It Ain't Easy 

Woods' New-Old Ways

WOODS Stare at this long enough and you’ll see a 3D sailboat!

WOODS Stare at this long enough and you’ll see a 3D sailboat!

EVEN FOR a scholar of Woods' steadily overwhelming catalog of music, their new LP, Bend Beyond, revels in evolutionary subtleties. Given that the Brooklyn-bred psych-folk group has released seven studio albums and myriad singles and split 7-inches in the scant seven years of their existence, it's a wonder that any of their creative envelope-pushing can be detected at all.

"If we took our time a little more, and put out a record every three years, then it would probably be a little more drastic," explains Woods multi-instrumentalist Jarvis Taveniere.

As Woods' primary songwriters, Taveniere and vocalist/guitarist Jeremy Earl—both also the principal musicians on Woods' releases—sought a respite from the big city in Earl's upstate New York hamlet of Warwick. There, the duo hunkered down to write and record what would become Bend Beyond in relative tranquility and in an environment more conducive to control.

"If we tried to do it in Brooklyn now, we wouldn't get started until noon," says Taveniere, who owns Rear House Studios in Brooklyn, where previous Woods recordings were produced. "There are just too many distractions. The best way to discipline ourselves is just to go up there. I wake up on his couch, I smell the coffee, and we just start recording."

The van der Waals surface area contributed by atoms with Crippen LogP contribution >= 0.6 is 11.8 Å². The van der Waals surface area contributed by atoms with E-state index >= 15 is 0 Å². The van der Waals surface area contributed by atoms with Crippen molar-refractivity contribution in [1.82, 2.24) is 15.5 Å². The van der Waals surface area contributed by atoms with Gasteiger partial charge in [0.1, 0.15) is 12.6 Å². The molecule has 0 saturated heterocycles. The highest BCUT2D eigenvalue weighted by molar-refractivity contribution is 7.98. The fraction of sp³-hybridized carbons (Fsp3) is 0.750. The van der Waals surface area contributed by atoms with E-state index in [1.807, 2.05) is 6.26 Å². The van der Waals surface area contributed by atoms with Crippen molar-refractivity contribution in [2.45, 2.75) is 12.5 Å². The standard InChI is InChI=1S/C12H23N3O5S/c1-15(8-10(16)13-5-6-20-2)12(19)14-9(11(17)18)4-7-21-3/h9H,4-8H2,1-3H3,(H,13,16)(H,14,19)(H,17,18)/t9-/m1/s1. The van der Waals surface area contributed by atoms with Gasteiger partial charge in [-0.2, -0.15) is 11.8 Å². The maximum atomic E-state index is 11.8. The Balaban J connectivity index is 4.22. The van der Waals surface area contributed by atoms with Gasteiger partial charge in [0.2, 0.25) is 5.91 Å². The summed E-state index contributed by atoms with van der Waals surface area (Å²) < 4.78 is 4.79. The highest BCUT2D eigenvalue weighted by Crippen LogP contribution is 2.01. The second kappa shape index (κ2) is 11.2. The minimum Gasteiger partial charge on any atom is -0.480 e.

That sense of discipline carried over to the songwriting approach on Bend, too. The album embraces the jammy components of their recent past, allowing Earl's high-pitched falsetto warble to drive, while also allowing mid-song tangents to take on more meditative, rather than meandering, auditory terrain.

Whereas before Woods were more interested in "capturing things really quick, and maybe not letting songs develop into what they could be," Earl and Taveniere let their material for these sessions bloom at a more deliberate pace.

"We went into it with this idea that Jeremy would write songs and sit on them for a while. Then we could talk about them," says Taveniere. "We wouldn't just rush and throw one microphone on the drums. Pretty much I'm describing what normal people do, but to us it was like, 'Let's try the normal thing a little bit.'"

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